That needs to be cleared up once and for all.  Dustin Pedroia said he would be willing to play shortstop if the team needed him to.  But the team wasn’t about to let that happen.  Trust me.  You don’t move a Gold Glove second baseman to short because you don’t want to spend some money.  You don’t do that for a number of reasons.  Not the least of which is the fact that it doesn’t solve anything.  Fine; you move your second baseman to short.  Now you need a second baseman.  Sure, the market for second basemen is more fluid than that for shortstops, but not when you’re talking about second basemen as good as Dustin Pedroia.  Also, the caliber of Pedroia’s defense at short would be comparable to, if not worse than, any career shortstop on the market, with the obvious exception of Julio Lugo.  Thirdly, shortstop is no defensive walk in the park.  It’s the most difficult infield position.  And that means it carries a higher probability of injury, especially for someone who’s not used to it.  So we would have lost valuable playing time from him, both in the field and at the plate, had he made the switch.  Would he have been capable of doing so? Absolutely.  If anyone could, Dustin Pedroia could.  If there’s one ballplayer who embodies the don’t-tell-me-I-can’t-‘cause-I’ll-show-you-I-can attitude, it’s him.  Not to mention the fact that in 2003 he was the NCAA National Defensive Player of the Year at short.  And he’s actually in a better position to play shortstop at the Major League level now than he was when he first came up, due to his offseason workouts and in-season conditioning that have made him lighter and faster.  But even though he’d use his baseball acumen to compensate, his range would leave much to be desired.  And sometimes, in pressure situations in that part of the field, the range of the shortstop is what it comes down to.  It would have put considerable pressure on Mike Lowell to improve his range as compensation, that’s for sure.  So while I’m not doubting Pedroia’s ability to make the switch, I don’t think it would be a good for him or the team in the long run.  The team wasn’t actually serious about that possibility anyway.  Ultimately, Theo never would have allowed it.  Thankfully, it’s a moot point now either way.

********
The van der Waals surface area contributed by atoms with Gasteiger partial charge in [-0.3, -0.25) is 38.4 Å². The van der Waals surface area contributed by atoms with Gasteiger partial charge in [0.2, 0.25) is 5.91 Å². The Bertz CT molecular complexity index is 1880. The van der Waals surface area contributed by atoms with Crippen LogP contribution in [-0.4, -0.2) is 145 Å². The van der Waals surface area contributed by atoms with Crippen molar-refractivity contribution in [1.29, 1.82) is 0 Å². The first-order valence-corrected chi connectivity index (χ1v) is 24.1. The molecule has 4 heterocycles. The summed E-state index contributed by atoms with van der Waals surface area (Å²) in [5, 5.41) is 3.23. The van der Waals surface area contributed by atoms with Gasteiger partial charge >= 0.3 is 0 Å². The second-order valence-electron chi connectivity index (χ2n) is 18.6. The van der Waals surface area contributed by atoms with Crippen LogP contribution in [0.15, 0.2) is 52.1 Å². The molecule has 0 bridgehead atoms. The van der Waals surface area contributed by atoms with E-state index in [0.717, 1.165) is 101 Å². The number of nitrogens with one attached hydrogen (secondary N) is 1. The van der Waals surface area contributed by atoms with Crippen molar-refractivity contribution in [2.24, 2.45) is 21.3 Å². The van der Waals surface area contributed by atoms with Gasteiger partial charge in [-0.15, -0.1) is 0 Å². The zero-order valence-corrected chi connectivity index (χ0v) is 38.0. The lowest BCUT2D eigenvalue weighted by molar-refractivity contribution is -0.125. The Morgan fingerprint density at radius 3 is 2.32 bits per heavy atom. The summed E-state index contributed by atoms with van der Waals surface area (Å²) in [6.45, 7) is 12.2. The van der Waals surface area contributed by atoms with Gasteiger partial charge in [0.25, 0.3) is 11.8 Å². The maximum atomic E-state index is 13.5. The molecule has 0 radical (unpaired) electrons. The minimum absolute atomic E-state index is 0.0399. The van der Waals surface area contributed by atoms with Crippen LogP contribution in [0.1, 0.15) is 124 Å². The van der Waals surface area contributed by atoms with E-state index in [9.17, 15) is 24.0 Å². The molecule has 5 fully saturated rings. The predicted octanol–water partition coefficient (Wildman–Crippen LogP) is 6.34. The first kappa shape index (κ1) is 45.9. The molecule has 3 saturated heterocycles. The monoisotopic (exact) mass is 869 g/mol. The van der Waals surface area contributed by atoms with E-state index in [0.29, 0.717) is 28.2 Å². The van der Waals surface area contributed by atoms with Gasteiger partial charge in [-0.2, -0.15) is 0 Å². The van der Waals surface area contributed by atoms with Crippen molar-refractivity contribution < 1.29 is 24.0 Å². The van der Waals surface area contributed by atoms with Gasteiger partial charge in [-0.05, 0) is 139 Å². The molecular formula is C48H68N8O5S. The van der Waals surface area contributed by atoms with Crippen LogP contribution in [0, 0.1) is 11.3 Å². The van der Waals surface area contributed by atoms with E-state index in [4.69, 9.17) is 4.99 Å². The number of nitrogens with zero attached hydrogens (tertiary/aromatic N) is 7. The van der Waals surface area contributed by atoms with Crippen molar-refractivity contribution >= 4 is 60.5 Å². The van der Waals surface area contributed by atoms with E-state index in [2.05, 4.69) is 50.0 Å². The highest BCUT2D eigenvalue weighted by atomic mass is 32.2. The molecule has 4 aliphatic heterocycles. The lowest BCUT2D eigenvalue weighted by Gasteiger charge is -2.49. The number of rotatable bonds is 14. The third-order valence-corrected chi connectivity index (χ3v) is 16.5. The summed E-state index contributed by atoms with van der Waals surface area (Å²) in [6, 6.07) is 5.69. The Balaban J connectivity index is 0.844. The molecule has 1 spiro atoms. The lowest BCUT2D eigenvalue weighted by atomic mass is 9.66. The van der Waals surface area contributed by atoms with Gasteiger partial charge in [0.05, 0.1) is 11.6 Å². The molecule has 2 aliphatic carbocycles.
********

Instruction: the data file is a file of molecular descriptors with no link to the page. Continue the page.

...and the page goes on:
But that would explain our earlier interest in Placido Polanco.  After the Tigers declined to offer him arbitration, we made a call or two.  But like I said, we don’t need a second baseman, and even if we did, he was all but off-limits.  The Phillies have since closed the deal.  So much for Chone Figgins, who ended up signing a four-year deal with Seattle.

Last but not least, we extended arbitration to Bay earlier this week.  (We declined offers to Baldelli and Byrd.) That means that, even if he signs with someone else, we get compensatory draft picks.  So the saga continues.

Congratulations to Joe Castiglione, Dave O’Brien, and Jerry Remy for landing on the ballot for the Hall of Fame’s Frick Award, honoring the baseball’s best announcers.  They definitely deserve it.

We beat the Lightning and the Leafs.  Not so much the Habs.  We lost, 1-5, to Montreal.  Ugh.  That was just an awful game to watch.  Even with that loss, though, we’re in first place in the Northeast! Finally! One point ahead of the Sabres, but I’ll take it.  But the most significant B’s news this week has nothing to do with wins and losses.  Marc Savard signed a seven-year extension.  Ladies and gentlemen, that could very well be the highlight of the regular season.  It’s going to have a hugely positive impact it’s going to have on our future.  There is arguably no other center in the league who is as multi-faceted and deeply talented as Marc Savard.  Things aren’t as cheerful on the football front.  Talk about awful games to watch.  The Saints defeated us, 38-17.  Yeah.  Awful.

Boston Globe Staff/Jim Davis